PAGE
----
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What is Hunting & Pecking?

Hunting and pecking is when a person doesn't have the keyboard memorized and uses two fingers, or incorrect fingers, to individually type each key. They find each key by sight. Hunting and pecking limits an individuals productivity on the computer, making them inefficient and slow.

Here at Keyboarding Online we have created unique and patented features that will help students break, overcome, and eliminate hunting and pecking habits.

The Cycle of Hunting & Pecking

The Cycle of Hunting & Pecking refers to a three step process that is followed by individuals who hunt and peck.

The Cycle of Hunting & Pecking

  • Step 1: Those who hunt and peck first look at the text that they need to type, which isn't a bad thing. Essentially, that should be the only thing they do. This would be called "Touch Typing."

  • Step 2: Once the individual has memorized a section of text that they need to type, they find themselves looking down at the keyboard to locate each key. They find a key, press it, then look for the next key, and so on and so forth.

  • Step 3: Once the individual has typed the memorized text, they look at where they typed to find errors that may have been made. If errors were made then they go back to Step 2 to fix them or begin the cycle again and memorize more text.

It sounds like a big mess, right? Keyboarding is a simple process that can quickly be made difficult and ineffective when not using good practices.

What's wrong with Hunting & Pecking?

Individuals who type with their two index fingers commonly limit out at speeds of 30 WPM or less (if they're really good). An average professional typist consistently reaches speeds upwards of 80 WPM, or more. Hunting & Pecking also increases the risk of repetitive motion injury.

Keyboarding Online has developed methods to develop speed and accuracy with good technique. We can break the Cycle of Hunting & Pecking!

How we fix Hunting & Pecking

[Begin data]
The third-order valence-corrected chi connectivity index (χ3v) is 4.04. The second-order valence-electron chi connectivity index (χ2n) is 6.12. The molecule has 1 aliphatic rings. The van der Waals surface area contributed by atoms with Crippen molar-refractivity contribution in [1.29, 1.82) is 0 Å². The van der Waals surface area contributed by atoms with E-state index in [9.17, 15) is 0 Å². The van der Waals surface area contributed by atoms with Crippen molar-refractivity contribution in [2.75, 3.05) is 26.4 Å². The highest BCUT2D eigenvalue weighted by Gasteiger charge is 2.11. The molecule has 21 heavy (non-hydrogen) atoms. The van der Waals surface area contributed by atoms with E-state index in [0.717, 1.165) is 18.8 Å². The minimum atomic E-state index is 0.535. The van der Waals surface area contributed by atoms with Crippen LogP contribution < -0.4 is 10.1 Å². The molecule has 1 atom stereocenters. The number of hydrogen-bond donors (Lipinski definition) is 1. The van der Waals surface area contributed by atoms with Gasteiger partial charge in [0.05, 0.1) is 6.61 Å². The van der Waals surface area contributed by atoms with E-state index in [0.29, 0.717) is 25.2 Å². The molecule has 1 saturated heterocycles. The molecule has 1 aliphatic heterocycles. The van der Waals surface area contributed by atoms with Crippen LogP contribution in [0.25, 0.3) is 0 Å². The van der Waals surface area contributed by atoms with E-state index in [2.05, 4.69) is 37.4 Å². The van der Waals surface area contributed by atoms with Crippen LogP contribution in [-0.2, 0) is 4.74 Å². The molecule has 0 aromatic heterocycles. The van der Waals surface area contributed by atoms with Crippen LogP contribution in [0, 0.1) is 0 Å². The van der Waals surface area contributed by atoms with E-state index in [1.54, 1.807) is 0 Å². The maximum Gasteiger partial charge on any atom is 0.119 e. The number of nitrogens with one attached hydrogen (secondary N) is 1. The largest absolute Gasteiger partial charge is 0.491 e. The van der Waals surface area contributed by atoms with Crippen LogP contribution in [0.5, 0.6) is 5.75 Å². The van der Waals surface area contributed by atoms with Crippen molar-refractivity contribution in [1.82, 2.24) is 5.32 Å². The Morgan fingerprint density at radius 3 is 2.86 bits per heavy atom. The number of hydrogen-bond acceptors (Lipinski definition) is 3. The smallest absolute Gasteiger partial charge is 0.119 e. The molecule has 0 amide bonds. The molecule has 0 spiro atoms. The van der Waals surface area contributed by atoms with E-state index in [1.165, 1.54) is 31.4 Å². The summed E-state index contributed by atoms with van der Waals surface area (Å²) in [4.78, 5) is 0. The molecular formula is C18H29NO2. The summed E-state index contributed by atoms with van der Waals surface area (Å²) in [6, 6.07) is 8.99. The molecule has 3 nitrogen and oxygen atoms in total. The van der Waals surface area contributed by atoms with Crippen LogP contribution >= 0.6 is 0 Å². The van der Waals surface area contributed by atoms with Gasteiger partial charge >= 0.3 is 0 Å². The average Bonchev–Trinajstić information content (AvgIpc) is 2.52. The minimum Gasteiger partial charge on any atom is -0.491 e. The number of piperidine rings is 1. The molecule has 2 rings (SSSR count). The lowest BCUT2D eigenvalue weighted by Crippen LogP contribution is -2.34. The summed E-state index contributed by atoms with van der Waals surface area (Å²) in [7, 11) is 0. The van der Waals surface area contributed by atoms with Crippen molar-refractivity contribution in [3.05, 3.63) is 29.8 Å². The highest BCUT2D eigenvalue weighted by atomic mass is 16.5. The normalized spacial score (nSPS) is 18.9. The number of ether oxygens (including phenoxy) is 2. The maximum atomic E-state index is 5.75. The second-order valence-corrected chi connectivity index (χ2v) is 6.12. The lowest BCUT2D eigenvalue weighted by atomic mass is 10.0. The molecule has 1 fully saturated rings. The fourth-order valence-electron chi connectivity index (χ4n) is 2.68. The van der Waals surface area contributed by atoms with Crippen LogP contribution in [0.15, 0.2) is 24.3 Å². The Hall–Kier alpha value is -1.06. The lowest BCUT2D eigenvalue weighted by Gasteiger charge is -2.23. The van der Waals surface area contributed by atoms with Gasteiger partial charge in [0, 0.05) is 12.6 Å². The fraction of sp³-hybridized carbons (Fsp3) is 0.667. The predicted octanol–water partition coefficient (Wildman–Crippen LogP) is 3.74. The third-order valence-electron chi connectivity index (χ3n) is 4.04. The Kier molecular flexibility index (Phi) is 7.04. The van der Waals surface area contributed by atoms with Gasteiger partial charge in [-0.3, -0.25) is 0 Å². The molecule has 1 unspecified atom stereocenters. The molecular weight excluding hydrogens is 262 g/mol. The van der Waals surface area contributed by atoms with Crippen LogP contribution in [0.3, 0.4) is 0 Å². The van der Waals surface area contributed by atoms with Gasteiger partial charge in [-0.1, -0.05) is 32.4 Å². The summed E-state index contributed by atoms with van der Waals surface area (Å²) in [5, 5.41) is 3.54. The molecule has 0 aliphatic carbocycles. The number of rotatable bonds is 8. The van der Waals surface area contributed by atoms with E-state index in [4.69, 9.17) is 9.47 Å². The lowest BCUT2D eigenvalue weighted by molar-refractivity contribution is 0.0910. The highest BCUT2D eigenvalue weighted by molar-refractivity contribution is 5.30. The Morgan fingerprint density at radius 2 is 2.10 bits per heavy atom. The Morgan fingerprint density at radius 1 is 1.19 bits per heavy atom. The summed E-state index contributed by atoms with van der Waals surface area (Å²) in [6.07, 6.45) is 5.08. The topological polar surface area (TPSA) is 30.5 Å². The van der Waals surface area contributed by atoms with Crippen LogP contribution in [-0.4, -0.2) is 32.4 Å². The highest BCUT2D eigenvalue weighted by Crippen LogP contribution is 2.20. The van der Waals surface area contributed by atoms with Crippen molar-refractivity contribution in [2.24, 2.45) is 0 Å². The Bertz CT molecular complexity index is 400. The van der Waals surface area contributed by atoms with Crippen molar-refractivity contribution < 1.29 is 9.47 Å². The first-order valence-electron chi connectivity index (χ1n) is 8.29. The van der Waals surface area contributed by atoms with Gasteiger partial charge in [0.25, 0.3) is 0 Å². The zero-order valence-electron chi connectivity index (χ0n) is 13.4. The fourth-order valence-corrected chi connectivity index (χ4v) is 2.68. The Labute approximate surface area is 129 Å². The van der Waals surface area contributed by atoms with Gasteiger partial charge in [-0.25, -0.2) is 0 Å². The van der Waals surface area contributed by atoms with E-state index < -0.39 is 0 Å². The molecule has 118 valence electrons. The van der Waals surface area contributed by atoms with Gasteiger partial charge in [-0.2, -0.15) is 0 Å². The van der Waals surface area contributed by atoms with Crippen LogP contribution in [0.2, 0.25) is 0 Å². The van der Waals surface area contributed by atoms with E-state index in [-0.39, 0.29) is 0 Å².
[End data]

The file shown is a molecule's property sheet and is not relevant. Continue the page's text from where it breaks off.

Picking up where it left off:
We address this issue with two unique, patented features in our program:

  • Blackout Timing View
  • Timer Timeout

Blackout Timing View

To prevent students from looking at what they are typing, we implemented the "blackout" feature to hide the text that the student is typing. This feature encourages good technique and hurts those that hunt and peck causing more errors and slower speeds.

Example of the Blackout feature

Students who routinely hunt and peck will be slowed down, and will make too many errors--causing them to redo the timing and use proper technique.

Timer Timeout

The timer timeout is a feature that serves two purposes. First, it keeps students actively typing for the full length of the timing. If this feature is enabled and a student pauses for too long, the timing will reset, forcing the student to restart.

The second reason is that it prevents hunting and pecking. If you set the timer to 2 seconds you cannot hunt and peck. When you hunt and peck, you pause typing to look up and memorize new text before looking down and starting again.

Students who use good technique will not even notice the timer timeout. However, for those who don't, this feature will strongly encourage them to practice good technique.

If you want to stop hunting and pecking, set the Timer Timeout to 2 seconds (or even less, but 2 seconds is a good starting point) and use the Blackout Timing feature.

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